When so many things are changing in the brain of an individual with dementia, one's ability to enjoy and respond to music remains until the end. Your loved one with dementia may not be able to speak, but can sing the words of a familiar song. He may not remember the steps of a dance, but when hearing the familiar rhythm of a waltz, can't help but tap his toes or sway to the beat. Music, like drama, is an extremely powerful stimulus that, when used with intention, can reach beyond the limitations of dementia to ignite the full potential of the person within.

In my experience as a Music Therapist working with families who have been affected by dementia, I often hear statements such as, "my mother isn't the same person she used to be." Or sometimes they say they don't know how to engage or communicate with their loved one now, especially when he or she has difficulty talking or remembering who they are.

I have witnessed firsthand the power music has to elicit memory, promote language, and connect loved ones in meaningful and supportive ways. Using music to help increase the quality of life of an individual with dementia is more than giving him an iPod with his favorite tunes and watching his eyes light up. The way music reaches us is strongly based on relationships – the relationship we have to the music and the connections we make with each other when we engage in the music making experience.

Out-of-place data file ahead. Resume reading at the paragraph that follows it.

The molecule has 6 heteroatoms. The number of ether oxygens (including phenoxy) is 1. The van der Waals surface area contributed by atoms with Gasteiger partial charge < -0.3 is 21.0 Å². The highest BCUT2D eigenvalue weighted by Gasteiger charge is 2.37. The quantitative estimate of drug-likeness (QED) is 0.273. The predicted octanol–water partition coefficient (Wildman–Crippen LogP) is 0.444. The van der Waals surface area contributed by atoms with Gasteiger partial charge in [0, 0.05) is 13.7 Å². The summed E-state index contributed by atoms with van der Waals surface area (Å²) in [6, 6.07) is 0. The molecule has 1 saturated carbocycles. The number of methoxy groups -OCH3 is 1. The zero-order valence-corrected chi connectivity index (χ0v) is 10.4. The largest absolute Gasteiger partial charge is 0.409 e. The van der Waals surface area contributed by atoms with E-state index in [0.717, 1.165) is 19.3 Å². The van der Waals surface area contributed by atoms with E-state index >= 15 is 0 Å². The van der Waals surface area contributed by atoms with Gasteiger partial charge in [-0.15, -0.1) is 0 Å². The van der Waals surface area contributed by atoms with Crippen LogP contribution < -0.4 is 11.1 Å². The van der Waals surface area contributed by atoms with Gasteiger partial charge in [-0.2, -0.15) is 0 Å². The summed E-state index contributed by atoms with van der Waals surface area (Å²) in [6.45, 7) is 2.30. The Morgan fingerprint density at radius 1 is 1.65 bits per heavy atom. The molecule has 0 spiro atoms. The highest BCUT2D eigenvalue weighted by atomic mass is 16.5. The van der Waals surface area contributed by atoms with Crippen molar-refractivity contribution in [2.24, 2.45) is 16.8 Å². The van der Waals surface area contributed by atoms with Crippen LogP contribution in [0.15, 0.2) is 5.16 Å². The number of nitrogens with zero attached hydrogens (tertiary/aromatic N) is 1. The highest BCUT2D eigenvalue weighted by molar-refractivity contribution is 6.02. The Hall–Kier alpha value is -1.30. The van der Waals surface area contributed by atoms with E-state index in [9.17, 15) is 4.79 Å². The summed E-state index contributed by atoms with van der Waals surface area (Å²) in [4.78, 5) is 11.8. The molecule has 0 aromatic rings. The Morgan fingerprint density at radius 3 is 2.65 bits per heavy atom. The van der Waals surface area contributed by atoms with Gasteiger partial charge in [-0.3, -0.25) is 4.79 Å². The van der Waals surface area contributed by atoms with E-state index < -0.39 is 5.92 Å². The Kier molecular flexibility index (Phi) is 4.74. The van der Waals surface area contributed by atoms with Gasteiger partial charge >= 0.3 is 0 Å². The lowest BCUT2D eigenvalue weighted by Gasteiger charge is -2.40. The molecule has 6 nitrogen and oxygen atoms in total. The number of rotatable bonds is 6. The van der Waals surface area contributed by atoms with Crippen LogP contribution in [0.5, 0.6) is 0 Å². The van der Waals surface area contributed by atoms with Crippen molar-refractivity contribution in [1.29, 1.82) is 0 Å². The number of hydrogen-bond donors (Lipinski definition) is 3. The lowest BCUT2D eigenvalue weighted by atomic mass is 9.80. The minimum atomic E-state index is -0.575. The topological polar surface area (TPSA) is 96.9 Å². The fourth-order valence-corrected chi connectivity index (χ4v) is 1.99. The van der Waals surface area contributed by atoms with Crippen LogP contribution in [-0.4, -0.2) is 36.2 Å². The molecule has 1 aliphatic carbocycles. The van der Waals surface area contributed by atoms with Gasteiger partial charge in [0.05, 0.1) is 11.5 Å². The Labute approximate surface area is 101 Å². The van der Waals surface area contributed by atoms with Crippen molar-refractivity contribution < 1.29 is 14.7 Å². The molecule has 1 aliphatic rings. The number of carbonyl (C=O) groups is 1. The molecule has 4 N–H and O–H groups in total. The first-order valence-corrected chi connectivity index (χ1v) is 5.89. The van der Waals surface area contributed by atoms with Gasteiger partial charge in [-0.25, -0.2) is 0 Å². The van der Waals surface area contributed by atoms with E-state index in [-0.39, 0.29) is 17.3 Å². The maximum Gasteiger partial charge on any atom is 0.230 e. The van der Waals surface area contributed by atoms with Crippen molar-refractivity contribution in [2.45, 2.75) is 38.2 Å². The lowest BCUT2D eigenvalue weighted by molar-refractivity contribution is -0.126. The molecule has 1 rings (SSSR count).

Choosing the Right Music for Engagement

When choosing music for older adults with dementia, consider the following questions. What was popular when your loved one was in his or her late teens and twenties? What song did your parents dance to at their wedding? What are the songs that your loved one learned at a young age? Did your mother or father ever sing songs to you as a child? Did your loved one have any songs of kin that are important to his or her culture? Research suggests that older adults prefer songs that were popular when they were in their prime (i.e. late teens through twenties)1. Also, pieces of music that are connected to emotionally charged times in a person's life are often remembered the most. The reason for this is that emotional experiences are often stored more prominently in our long-term memory.

Music is a naturally evocative medium. Some songs or instrumental music may evoke a variety of emotions ranging from happiness, joy, nostalgia, love, or even sadness. It is important to remember there is no wrong way to feel when it comes to music. Sometimes emotionally charged pieces of music might even elicit some tears. This is often a short-term response and should not be a reason to avoid a particular piece of music. If this happens, it is important to validate your loved one's feelings by acknowledging his or her current emotion. For example, you might say, "I see that you have tears in your eyes. Does this music make you feel sad?" Then ask if he or she would like to continue listening or move on to a different song. Have you ever wanted to listen to a song that made you cry? Most of us have. Persons with dementia are not always capable of verbally expressing how they feel, and they sometimes need to release their emotions as a form of catharsis. This is a perfectly natural human response.

1. Sing a simple song. Songs like "You Are My Sunshine" or "Take Me Out to the Ballgame" are often stored in our long-term memory and easily recalled. As I mentioned before, songs that are associated with emotionally-charged experiences are often what we remember most. When you sing with your loved one, make eye contact or hold his or her hands. Even if your loved one does not sing with you, this is a form of communication that can be just as meaningful as having a traditional conversation.